Tears streamed down my cheeks as I witnessed the unceremonious end to a life dedicated to service and laughter…and wine. You’d think I was mourning the demise of a faithful friend. And, in a way, I was.
That friend was a purple van we named our “Grapemobile,” and back in 2004 it carried us around the country on a book tour for our first wine book. As the flatbbed truck pulled out of my driveway hauling the Grapemobile to I-don’t-know-exactly-where, I couldn’t help but weep for all the good times. And the memories.
Okay, call me melodramatic. But the death of our Grapemobile marked the end of an era that, in many respects, defined the Saucy Sisters.
As hard as it is to believe, we bought the 1992 Chevrolet Lumina van for one dollar from our good friend, Mary Rau-Foster. She wanted to give it to us outright. But the state of Tennessee wouldn’t allow that unless the Saucy Sisters were a non-profit organization. And the Saucy Sisters didn’t want to admit we were a non-profit organization.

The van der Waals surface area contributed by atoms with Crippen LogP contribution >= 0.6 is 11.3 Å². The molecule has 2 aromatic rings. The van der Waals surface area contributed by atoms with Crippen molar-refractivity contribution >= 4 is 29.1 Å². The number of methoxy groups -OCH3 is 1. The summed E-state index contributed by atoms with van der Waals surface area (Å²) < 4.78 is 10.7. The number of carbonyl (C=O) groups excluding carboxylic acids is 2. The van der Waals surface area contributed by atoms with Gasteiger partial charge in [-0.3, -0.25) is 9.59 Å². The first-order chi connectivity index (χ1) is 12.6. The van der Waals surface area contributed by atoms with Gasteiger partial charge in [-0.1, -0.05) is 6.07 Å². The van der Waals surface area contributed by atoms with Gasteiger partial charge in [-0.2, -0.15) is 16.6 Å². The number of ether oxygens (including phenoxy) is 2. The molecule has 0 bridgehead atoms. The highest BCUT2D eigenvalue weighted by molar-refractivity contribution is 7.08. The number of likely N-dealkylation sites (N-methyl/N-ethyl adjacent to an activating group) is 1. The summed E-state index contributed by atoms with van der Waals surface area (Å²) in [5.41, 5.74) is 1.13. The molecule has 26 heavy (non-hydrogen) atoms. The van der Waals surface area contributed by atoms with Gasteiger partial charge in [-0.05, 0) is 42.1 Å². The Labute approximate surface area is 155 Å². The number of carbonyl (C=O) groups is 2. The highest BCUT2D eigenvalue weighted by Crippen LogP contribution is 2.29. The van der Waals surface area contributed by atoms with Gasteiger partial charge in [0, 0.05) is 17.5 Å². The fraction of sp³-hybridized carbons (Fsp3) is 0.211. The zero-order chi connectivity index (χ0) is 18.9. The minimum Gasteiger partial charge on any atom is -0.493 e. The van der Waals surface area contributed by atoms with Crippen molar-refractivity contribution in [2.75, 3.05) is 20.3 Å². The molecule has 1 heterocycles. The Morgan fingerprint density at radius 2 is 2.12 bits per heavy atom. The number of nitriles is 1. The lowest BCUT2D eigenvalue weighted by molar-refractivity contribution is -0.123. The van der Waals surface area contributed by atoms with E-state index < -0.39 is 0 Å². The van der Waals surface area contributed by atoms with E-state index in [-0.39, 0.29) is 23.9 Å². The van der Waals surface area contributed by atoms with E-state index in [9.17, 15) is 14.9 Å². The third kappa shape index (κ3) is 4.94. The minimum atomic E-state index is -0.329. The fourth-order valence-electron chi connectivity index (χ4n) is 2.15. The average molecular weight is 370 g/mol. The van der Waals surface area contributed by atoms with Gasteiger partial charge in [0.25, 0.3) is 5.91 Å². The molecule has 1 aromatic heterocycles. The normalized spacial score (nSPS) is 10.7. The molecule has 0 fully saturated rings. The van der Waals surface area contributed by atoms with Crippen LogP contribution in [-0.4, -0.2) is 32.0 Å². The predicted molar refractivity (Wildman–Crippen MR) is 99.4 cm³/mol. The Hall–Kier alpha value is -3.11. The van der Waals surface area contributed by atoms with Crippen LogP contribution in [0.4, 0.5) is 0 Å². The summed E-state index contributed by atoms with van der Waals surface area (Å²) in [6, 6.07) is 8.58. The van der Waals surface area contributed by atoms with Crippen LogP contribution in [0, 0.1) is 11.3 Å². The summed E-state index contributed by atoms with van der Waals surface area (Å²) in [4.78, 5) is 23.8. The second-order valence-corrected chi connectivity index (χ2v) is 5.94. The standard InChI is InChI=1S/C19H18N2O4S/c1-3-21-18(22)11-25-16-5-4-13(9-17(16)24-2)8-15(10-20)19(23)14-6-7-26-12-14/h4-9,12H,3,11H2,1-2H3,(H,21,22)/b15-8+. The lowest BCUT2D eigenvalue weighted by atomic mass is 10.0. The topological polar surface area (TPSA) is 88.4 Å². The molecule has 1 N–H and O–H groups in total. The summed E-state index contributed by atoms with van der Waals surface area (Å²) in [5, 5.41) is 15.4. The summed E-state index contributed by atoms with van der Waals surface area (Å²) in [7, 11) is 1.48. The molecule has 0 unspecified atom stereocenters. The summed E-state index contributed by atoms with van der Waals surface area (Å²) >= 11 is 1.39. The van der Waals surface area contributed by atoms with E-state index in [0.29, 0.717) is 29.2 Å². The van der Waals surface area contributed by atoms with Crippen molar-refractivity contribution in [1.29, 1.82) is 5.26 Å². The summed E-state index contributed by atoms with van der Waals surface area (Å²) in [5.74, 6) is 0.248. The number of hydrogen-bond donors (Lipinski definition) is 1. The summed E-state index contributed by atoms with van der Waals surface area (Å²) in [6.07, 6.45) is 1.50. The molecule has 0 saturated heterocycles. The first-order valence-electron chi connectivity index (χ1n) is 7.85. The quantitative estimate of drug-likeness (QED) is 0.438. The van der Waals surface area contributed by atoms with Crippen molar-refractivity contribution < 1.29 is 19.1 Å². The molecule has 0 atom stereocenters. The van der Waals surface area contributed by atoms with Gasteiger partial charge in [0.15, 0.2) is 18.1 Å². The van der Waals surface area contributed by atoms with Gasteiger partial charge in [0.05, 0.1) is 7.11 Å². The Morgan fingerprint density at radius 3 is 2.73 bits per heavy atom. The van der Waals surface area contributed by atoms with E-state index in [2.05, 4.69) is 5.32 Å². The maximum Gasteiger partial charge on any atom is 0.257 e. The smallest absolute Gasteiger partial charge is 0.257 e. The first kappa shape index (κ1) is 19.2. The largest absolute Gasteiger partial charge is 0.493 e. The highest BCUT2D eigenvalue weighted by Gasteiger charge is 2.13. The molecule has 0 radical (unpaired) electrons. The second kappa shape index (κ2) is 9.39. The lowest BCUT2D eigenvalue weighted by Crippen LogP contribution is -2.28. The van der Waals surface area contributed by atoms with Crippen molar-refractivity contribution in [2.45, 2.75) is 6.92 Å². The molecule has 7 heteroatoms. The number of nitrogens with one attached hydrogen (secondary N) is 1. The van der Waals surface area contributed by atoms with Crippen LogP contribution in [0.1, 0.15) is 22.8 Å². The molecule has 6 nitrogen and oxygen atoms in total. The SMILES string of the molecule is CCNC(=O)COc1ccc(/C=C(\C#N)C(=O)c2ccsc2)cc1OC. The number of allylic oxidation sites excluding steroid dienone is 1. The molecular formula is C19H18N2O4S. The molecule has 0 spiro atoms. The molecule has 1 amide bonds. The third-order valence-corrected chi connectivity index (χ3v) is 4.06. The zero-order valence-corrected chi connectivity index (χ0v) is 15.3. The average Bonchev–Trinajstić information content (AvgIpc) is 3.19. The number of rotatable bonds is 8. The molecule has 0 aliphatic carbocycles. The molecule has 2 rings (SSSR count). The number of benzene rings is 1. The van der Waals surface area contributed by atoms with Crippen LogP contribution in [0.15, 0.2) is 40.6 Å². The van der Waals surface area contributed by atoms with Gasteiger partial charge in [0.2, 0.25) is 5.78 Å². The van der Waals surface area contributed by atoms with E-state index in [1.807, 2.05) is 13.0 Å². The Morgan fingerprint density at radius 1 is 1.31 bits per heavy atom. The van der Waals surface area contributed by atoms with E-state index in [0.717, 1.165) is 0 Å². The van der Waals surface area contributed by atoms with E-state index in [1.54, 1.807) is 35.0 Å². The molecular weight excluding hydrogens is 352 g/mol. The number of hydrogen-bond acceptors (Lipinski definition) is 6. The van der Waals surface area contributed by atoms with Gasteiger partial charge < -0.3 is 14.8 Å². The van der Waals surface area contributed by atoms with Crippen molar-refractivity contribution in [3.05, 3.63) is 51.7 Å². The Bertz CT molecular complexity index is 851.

Well, we had the van painted purple and attached the logos of our sponsors — Wente Vineyards, Gloria Ferrer Champagne, Wine Away — plus our own very saucy caricatures. Yes, we were a sight. We drove 13,000 miles and visited 30 cities doing book signings and wine tastings and making radio and TV appearances.
When we’d drive into a new town, people would stop and stare expectantly. They probably thought they’d see Cheech and Chong emerge in a billow of smoke. You could see their disappointment when two middle-aged women hopped out instead.
I wish we had chronicled every day on that tour. There were so many funny stories. Now I forget most of them. And that makes me sad.
Here’s one of the things I do remember. After 13,000 miles, my caricature was missing some critical parts: my forehead and left leg. We ended the tour at our parents’ house in New Jersey. Our dad got out his best adhesives in an attempt to fix me up. (He was, after all, a surgeon.) I’m sure he did a better job on his real patients, but he made a valiant effort to reconstruct my paper self.
I drove the Grapemobile back home to Tennessee right after that. And, as it turned out, that would be the last time I saw my father.
And maybe that’s the real reason I broke down in the driveway as the Grapemobile pulled out of sight.
By Saucy Sis1